Bawdy Art?

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Activist Rehana Fathima approached the apex court after challenging a Kerala High Court order which denied her anticipatory bail over a video showing her children painting her semi-nude body

By Shaheen Parween

Activist Rehana Fathima who was once in the news for attempting to enter the Sabarimala temple has caught the attention of the media again. This time it is for uploading a video showing her minor children painting on her semi-nude body.

In the video, the petitioner is seen lying semi-naked and her two children, a boy and a girl aged 14 and 8, respectively, are painting on her semi-naked body. This video was shot by the petitioner and uploaded on YouTube and on her Facebook account using the hashtag #BodyArt and Politics. Her post read: “No child who has seen his own mother’s nakedness and body can abuse the female body.”

When the video was detected by the Kochi police, an FIR was registered against Fathima for offences punishable under various sections of the Protection of Children from Sexual Offences Act, 2012 (POCSO Act), Information Technology Act, 2000 and Juvenile Justice (Care and Protection of Children) Act, 2015.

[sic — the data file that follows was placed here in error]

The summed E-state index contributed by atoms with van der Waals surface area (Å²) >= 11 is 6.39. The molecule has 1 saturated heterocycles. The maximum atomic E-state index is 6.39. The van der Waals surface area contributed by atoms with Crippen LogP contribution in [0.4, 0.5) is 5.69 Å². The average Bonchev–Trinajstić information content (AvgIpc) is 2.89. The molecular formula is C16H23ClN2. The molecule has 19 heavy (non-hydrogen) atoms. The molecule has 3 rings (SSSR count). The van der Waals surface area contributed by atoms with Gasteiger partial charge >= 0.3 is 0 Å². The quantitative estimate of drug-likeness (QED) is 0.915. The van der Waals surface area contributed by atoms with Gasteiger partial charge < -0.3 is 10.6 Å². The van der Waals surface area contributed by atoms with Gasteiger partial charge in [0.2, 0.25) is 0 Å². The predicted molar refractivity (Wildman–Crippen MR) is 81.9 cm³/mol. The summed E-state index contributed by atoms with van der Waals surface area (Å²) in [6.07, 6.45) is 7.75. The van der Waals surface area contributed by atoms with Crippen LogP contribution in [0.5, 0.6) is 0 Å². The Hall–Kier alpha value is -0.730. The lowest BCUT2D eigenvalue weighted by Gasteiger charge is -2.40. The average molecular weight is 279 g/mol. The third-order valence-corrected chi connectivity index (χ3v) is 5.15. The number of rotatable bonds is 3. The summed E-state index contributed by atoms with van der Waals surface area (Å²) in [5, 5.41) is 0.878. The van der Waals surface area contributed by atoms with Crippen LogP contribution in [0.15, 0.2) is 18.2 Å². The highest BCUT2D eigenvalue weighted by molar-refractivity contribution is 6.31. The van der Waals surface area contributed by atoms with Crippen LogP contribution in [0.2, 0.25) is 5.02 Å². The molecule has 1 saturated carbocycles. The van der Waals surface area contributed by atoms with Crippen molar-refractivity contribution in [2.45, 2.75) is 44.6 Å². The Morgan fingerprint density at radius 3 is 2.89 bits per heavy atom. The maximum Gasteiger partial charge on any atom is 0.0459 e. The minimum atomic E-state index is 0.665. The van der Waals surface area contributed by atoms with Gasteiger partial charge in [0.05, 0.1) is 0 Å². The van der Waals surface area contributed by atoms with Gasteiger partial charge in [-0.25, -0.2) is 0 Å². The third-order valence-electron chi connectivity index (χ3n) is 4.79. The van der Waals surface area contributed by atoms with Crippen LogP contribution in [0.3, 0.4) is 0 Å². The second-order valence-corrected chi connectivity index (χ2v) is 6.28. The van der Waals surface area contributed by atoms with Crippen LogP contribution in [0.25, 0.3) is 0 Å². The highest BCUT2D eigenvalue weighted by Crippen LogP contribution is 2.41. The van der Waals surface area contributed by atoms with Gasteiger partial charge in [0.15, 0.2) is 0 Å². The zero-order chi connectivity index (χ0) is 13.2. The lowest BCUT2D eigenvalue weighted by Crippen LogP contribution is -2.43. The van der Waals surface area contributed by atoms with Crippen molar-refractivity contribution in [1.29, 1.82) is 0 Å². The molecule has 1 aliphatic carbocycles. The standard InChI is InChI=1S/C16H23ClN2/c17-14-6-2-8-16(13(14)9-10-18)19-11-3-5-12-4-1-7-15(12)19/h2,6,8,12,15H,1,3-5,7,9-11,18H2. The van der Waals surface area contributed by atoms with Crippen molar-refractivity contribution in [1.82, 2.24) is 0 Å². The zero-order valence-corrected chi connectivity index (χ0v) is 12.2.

Fathima filed a plea before the Kerala High Court seeking anticipatory bail, but the Court dismissed it. It observed that prima facie, the offences under Section 13 of the POCSO Act and Section 67B (d) of the IT Act had been made out and that the need for custodial interrogation could not be ruled out. Fathima has now approached the Supreme Court.

Justice PV Kunhikrishnan of the High Court while denying anticipatory bail to Fathima succinctly noted that while the petitioner felt that she should teach sex education to her children by asking them to paint on her naked body and then uploading it on social media, the Court was not in agreement with her. The Court said that she had used the children for the purpose of sexual gratification because they are represented in the video in an indecent and obscene manner. The expression of the petitioner while the children are painting on her breast is also important, it said. “You are also responsible for living your life according to the same moral values that you preach, as that is the only way kids will learn. The petitioner has got the freedom to teach her child according to her philosophy. But, that should be within the four walls of her house and should not be forbidden by law.”

The judge said: “I place myself in the position of the petitioner and from the viewpoint of the viewers of every age group in whose hands this video reached when it was uploaded by the petitioner. After applying my judicial mind, I am not in a position to say that there is no obscenity in the video when it is uploaded on social media.”

The offence under Section 67B of the IT Act, which relates to facilitating abusing of children online, cannot be ruled out. The custodial interrogation of the petitioner was therefore required to ascertain if the use of children in the video was for “sexual gratification”, the Court said.